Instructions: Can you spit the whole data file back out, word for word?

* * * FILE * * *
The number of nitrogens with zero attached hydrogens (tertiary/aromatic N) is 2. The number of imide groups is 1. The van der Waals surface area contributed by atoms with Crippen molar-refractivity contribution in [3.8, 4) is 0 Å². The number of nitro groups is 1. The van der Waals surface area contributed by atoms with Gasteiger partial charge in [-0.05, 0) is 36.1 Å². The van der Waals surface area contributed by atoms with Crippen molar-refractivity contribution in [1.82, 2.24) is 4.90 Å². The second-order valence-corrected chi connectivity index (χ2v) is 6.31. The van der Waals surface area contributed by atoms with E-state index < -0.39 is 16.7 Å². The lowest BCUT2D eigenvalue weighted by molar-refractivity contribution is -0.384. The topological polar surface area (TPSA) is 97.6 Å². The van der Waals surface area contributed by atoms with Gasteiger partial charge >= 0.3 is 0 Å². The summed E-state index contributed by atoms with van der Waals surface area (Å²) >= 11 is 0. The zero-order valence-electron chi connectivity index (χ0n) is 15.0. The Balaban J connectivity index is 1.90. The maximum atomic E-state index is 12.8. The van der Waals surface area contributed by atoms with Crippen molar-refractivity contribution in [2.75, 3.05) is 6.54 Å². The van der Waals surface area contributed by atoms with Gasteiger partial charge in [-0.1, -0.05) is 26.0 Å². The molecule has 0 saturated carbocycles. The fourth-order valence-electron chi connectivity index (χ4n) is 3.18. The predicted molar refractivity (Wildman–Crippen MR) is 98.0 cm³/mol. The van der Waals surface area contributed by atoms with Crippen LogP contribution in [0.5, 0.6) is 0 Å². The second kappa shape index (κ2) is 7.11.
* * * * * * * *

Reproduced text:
The number of nitrogens with zero attached hydrogens (tertiary/aromatic N) is 2. The number of imide groups is 1. The van der Waals surface area contributed by atoms with Crippen molar-refractivity contribution in [3.8, 4) is 0 Å². The number of nitro groups is 1. The van der Waals surface area contributed by atoms with Gasteiger partial charge in [-0.05, 0) is 36.1 Å². The van der Waals surface area contributed by atoms with Crippen molar-refractivity contribution in [1.82, 2.24) is 4.90 Å². The second-order valence-corrected chi connectivity index (χ2v) is 6.31. The van der Waals surface area contributed by atoms with E-state index < -0.39 is 16.7 Å². The lowest BCUT2D eigenvalue weighted by molar-refractivity contribution is -0.384. The topological polar surface area (TPSA) is 97.6 Å². The van der Waals surface area contributed by atoms with Gasteiger partial charge >= 0.3 is 0 Å². The summed E-state index contributed by atoms with van der Waals surface area (Å²) >= 11 is 0. The zero-order valence-electron chi connectivity index (χ0n) is 15.0. The Balaban J connectivity index is 1.90. The maximum atomic E-state index is 12.8. The van der Waals surface area contributed by atoms with Crippen molar-refractivity contribution in [2.75, 3.05) is 6.54 Å². The van der Waals surface area contributed by atoms with Gasteiger partial charge in [-0.1, -0.05) is 26.0 Å². The molecule has 0 saturated carbocycles. The fourth-order valence-electron chi connectivity index (χ4n) is 3.18. The predicted molar refractivity (Wildman–Crippen MR) is 98.0 cm³/mol. The van der Waals surface area contributed by atoms with Crippen LogP contribution in [0.5, 0.6) is 0 Å². The second kappa shape index (κ2) is 7.11.